In the 17 years since the handover, Hong Kong has defied almost every prediction of its demise. It is a hub city in a region wrongly relegated to secondary status when it comes to creativity. But Asia is now exacting revenge through innovation in social media.
Change has always come easily to Asia, where consumers and companies eagerly embrace new technology. Take mobile-phone coverage. I can start a call at my home in Hong Kong, take the bus and ride the underground without ever losing the signal. Compare this with the "Manhattan freeze": pedestrians abruptly stopping when they finally get a decent signal strength.
Asia’s new creative revolution has not been powered by borrowed technology; it’s leading the way with home-grown approaches. The leading platforms are WeChat and Line, more sophisticated cousins to WhatsApp, monetising differently and offering alternative ways for consumers to engage.
While WhatsApp has higher global numbers and recently commanded a $19 billion price tag, WeChat and Line dominate in their home markets. Interestingly, they won’t be sold any time soon. Unlike Silicon Valley start-ups, WeChat was launched by one of China’s largest internet companies, Tencent, while Line is owned by Naver, a big web player in South Korea.
Line sold colourful emoticons for users to send to one another, while WeChat gained early traction partly thanks to "shake", a function that allows you to see other, nearby users shaking their phones at the same time – a dating scene revolution.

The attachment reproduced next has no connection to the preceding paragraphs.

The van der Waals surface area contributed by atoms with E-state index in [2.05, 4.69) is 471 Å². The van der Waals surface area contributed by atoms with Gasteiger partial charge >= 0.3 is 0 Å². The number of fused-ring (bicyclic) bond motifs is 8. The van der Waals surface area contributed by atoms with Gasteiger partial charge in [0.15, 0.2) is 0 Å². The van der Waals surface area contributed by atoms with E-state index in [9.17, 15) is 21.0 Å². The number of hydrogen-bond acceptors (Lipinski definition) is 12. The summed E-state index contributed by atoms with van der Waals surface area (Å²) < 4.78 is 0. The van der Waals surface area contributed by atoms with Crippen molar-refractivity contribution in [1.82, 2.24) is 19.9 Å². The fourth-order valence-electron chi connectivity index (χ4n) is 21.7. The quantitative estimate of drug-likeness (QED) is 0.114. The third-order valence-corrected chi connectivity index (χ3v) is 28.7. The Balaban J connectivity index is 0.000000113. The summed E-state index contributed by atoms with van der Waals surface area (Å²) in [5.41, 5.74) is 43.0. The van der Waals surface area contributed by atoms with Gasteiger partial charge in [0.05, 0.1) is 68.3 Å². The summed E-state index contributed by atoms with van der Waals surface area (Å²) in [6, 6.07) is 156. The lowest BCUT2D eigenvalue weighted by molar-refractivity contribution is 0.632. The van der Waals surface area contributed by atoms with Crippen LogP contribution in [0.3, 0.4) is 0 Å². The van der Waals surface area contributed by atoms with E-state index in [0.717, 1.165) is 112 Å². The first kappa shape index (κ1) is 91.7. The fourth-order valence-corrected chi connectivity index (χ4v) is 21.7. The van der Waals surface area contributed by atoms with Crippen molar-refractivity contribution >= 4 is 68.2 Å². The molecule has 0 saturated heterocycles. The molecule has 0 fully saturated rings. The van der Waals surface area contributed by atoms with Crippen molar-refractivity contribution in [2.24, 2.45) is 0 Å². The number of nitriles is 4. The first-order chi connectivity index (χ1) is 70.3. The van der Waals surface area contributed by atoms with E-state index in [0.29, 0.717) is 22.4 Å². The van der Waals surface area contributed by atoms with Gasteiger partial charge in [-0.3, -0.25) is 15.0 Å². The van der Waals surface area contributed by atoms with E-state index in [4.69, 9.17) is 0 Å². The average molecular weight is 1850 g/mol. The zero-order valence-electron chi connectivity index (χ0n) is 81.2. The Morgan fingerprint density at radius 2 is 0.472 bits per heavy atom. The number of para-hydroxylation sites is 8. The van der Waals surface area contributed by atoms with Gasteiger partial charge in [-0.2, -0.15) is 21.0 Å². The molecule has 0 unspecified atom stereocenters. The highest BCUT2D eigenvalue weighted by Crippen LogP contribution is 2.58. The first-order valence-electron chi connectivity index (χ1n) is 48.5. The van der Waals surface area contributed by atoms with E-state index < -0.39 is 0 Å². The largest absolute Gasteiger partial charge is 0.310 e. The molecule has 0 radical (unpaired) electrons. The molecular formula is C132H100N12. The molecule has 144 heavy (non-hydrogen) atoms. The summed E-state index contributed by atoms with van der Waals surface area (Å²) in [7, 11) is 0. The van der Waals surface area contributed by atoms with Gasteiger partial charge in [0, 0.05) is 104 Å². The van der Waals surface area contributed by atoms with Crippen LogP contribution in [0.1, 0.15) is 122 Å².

The leading platforms are WeChat and Line, Whatsapp's more sophisticated cousins
Lawson, the Japanese convenience store chain, has teamed up with Line to offer discounts that appear as coupons on users’ phones when they are in the vicinity of one of its shops. WeChat’s increasing range of functionalities include the ability to pay taxi drivers directly via the app, as well as airport check-in and banking. They both offer a new way to attract, retain and nurture customers at scale, and their popularity and functionalities have turned them into business tools to manage relationships.
CRM had traditionally been limited to moments when a customer engaged directly with a company. Social media now allows consumers to tell companies about their interest in a product or service, opening up new opportunities for engagement – on landing at Charles de Gaulle Airport, a Chinese consumer connected to a French luxury brand on WeChat might receive a personalised invitation to visit its Paris flagship store and see a product they have expressed an interest in.
These novel functions and the rapid growth of regionally developed platforms for the next phase of social media should help redefine Asia from copycat continent to creative force.
Thomas Crampton is the global managing director at Social@Ogilvy
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